Transportation Secretary Pete Buttigieg discusses penalties on Southwest Airlines
A MARTÍNEZ, HOST:
Southwest Airlines will pay for last year's holiday air travel meltdown. The Department of Transportation says the airline will have to fork over $140 million in penalties for violating consumer protection laws. That's after nearly 17,000 flights were canceled, stranding more than 2 million passengers. The Biden administration is pressuring all airlines to respond to consumer rights. Transportation Secretary Pete Buttigieg is with us now. Secretary, Southwest Airlines told us they were pleased with what they call a consumer-friendly settlement and that they were quick to learn and invest in improvements after last year's meltdown. Does that claim, Secretary, line up with what you have learned about them?
PETE BUTTIGIEG: Well, this is the toughest penalty, by far, assessed against an airline for customer service failures. The $35 million cash component in fines is a multiple of the most that we have ever done. And then the majority of it will be over and above that $35 million going to the Treasury - value going back to customers, back to passengers. So if there's one thing we agree on here, it's that passengers will benefit from this penalty and the enforcement actions surrounding what took place a year ago.
MARTÍNEZ: Is Southwest prepared now to deal with something like this if it happened again?
BUTTIGIEG: I think we just gave them 140 million reasons to make sure that this never happens again. And they have taken a lot of steps. And this is not just about Southwest, who we are holding accountable with this enforcement action. This is about the entire industry sending a signal that you should not be cutting corners because if you fail your passengers, we will hold you accountable.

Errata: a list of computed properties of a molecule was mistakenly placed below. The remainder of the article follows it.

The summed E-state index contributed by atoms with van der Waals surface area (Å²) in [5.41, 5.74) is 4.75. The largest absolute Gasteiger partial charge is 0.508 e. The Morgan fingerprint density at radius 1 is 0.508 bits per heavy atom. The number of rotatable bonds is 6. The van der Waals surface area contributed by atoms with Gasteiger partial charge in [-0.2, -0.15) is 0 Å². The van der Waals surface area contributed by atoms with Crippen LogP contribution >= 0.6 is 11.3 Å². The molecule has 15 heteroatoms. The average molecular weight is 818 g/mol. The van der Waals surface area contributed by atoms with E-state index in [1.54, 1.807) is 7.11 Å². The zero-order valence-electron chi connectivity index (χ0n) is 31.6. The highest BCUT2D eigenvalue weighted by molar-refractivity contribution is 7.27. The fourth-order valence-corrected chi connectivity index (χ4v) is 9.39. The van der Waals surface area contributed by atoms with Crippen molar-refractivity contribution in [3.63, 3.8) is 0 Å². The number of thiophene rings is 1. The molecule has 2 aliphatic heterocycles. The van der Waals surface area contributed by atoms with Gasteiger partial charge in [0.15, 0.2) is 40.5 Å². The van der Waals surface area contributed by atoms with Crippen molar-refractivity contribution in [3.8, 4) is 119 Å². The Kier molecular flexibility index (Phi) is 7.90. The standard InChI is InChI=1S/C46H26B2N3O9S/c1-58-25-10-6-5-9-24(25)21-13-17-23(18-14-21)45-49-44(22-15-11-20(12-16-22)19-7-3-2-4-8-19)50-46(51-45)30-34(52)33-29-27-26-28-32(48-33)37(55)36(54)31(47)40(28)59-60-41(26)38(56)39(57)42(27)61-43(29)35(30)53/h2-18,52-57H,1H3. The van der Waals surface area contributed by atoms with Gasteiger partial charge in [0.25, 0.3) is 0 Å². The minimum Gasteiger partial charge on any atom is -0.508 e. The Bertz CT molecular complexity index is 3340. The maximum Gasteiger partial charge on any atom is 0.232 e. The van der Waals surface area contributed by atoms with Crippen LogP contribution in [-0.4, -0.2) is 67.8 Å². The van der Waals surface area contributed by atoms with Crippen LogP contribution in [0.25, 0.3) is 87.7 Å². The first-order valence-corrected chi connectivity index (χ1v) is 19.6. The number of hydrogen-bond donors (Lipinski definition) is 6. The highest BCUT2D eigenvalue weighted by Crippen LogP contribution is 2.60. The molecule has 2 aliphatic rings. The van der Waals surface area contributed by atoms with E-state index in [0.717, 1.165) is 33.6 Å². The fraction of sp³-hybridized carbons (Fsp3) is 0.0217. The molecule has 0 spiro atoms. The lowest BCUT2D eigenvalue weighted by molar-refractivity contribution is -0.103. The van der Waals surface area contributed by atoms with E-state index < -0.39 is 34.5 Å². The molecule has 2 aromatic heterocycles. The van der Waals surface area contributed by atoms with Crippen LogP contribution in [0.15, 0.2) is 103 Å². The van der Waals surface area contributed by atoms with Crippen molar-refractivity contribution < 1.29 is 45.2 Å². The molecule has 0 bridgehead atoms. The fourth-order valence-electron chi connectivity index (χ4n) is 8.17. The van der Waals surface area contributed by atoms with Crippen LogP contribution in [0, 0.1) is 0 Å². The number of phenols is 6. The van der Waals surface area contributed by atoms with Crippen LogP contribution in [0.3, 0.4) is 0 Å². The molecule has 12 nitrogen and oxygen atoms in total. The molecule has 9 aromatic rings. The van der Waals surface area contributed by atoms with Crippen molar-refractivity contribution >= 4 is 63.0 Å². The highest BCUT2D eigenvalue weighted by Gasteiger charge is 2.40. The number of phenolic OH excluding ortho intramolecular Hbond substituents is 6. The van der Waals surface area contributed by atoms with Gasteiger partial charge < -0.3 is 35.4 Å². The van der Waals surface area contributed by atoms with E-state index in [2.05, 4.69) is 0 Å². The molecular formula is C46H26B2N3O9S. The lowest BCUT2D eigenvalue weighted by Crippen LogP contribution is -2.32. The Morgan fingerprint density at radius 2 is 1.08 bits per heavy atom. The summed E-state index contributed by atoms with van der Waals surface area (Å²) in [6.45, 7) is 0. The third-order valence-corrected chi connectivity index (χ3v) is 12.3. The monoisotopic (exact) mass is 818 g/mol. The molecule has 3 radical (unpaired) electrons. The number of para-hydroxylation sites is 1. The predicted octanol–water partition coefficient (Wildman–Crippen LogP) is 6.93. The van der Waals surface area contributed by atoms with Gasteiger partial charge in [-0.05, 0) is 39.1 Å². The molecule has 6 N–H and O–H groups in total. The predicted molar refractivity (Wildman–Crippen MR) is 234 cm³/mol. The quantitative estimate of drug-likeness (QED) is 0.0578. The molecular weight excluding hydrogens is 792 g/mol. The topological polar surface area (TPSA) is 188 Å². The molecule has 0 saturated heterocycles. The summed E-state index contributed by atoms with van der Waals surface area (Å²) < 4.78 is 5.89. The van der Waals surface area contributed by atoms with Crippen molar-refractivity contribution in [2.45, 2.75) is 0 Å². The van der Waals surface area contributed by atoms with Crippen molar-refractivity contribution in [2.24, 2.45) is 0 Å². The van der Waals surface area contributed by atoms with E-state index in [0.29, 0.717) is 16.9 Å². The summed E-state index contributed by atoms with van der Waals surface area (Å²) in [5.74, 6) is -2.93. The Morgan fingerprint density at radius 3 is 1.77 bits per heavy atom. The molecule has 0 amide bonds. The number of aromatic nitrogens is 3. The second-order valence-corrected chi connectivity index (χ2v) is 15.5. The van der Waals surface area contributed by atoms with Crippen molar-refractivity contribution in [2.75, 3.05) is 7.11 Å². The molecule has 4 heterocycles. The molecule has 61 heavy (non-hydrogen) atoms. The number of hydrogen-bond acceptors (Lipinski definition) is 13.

MARTÍNEZ: Yeah. The thing is, with passengers - and I hear it all the time - I'm an airline passenger, too - it sometimes feels like airlines feel like they're - you know, the comfort and satisfaction for customers is just no longer a priority for them. So how do you change that kind of mindset?
BUTTIGIEG: Well, we saw major problems, especially with the performance of airlines last year. We applied a lot of pressure, and the airlines have made a lot of changes. We have gotten enforceable commitments from virtually all of the major airlines on things like taking care of your costs of a hotel or ground transportation or rebooking if they get you stuck. Also, fewer people are getting stuck in the first place.
We just got through the Thanksgiving holiday. The Sunday after Thanksgiving saw the most air travel passengers in American history - 2.9 million - and less than one half of 1% of flights canceled. So we have seen improvements, but we really think the proof needs to continue to be in the results. And with this historic enforcement action, we're sending a message reminding airlines that there are very strong economic reasons to meet their requirements, in addition to it just being the right thing to do.
MARTÍNEZ: Now, you mentioned Thanksgiving, Secretary. Another holiday weekend, travel weekend - or I guess week - is coming up. What's your prediction for air travel just for next week and maybe the coming year? Are you hoping for a collective sigh of relief if it goes over smoothly?
BUTTIGIEG: Well, the thing I can predict most confidently is that there will be more days of record travel. We saw that through the summer holidays and, as I mentioned, at Thanksgiving. In terms of the performance of the airlines, I will say this. Through those summer holidays, as well as Thanksgiving, they've done much better than they did a year or year and a half ago. And the other thing I can confidently predict is that if you do run into a problem, you will be better protected than a year and a half ago because of the protections we've added. We encourage people to go to flightrights.gov to learn more about what you can expect and demand as an airline passenger today.
MARTÍNEZ: That's Secretary of Transportation Pete Buttigieg. Thank you very much.
BUTTIGIEG: Thank you. Transcript provided by NPR, Copyright NPR.
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